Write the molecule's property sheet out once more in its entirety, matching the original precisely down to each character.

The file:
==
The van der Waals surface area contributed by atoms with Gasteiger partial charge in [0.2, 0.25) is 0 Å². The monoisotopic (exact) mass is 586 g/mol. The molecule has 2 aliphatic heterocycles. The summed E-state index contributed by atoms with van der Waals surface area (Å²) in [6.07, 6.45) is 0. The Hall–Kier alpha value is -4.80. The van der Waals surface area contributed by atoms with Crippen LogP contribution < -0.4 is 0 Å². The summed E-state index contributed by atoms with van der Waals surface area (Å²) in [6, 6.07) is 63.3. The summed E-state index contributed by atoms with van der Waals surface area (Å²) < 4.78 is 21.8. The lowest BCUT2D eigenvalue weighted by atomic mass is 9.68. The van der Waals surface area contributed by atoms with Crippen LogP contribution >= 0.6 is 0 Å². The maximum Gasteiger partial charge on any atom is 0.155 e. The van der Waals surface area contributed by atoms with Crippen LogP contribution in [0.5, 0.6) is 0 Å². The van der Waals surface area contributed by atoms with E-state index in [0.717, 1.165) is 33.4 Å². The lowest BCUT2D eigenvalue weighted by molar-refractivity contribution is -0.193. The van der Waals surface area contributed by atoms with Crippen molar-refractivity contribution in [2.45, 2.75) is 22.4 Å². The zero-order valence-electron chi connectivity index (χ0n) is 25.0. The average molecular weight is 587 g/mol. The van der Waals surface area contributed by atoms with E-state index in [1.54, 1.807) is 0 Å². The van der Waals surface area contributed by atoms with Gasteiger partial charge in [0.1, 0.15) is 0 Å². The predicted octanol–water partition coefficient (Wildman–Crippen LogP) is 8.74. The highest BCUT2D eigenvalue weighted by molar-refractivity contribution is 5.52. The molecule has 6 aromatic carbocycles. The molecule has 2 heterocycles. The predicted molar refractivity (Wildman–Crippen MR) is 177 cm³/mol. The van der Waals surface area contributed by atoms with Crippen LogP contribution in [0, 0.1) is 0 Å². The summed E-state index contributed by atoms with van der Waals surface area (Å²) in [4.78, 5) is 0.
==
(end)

The van der Waals surface area contributed by atoms with Gasteiger partial charge in [0.2, 0.25) is 0 Å². The monoisotopic (exact) mass is 586 g/mol. The molecule has 2 aliphatic heterocycles. The summed E-state index contributed by atoms with van der Waals surface area (Å²) in [6.07, 6.45) is 0. The Hall–Kier alpha value is -4.80. The van der Waals surface area contributed by atoms with Crippen LogP contribution < -0.4 is 0 Å². The summed E-state index contributed by atoms with van der Waals surface area (Å²) in [6, 6.07) is 63.3. The summed E-state index contributed by atoms with van der Waals surface area (Å²) < 4.78 is 21.8. The lowest BCUT2D eigenvalue weighted by atomic mass is 9.68. The van der Waals surface area contributed by atoms with Crippen LogP contribution >= 0.6 is 0 Å². The maximum Gasteiger partial charge on any atom is 0.155 e. The van der Waals surface area contributed by atoms with Crippen LogP contribution in [0.5, 0.6) is 0 Å². The van der Waals surface area contributed by atoms with E-state index in [0.717, 1.165) is 33.4 Å². The lowest BCUT2D eigenvalue weighted by molar-refractivity contribution is -0.193. The van der Waals surface area contributed by atoms with Crippen molar-refractivity contribution in [2.45, 2.75) is 22.4 Å². The zero-order valence-electron chi connectivity index (χ0n) is 25.0. The average molecular weight is 587 g/mol. The van der Waals surface area contributed by atoms with E-state index in [1.54, 1.807) is 0 Å². The van der Waals surface area contributed by atoms with Gasteiger partial charge in [0.1, 0.15) is 0 Å². The predicted octanol–water partition coefficient (Wildman–Crippen LogP) is 8.74. The highest BCUT2D eigenvalue weighted by molar-refractivity contribution is 5.52. The molecule has 6 aromatic carbocycles. The molecule has 2 heterocycles. The predicted molar refractivity (Wildman–Crippen MR) is 177 cm³/mol. The van der Waals surface area contributed by atoms with Crippen LogP contribution in [0, 0.1) is 0 Å². The summed E-state index contributed by atoms with van der Waals surface area (Å²) in [4.78, 5) is 0.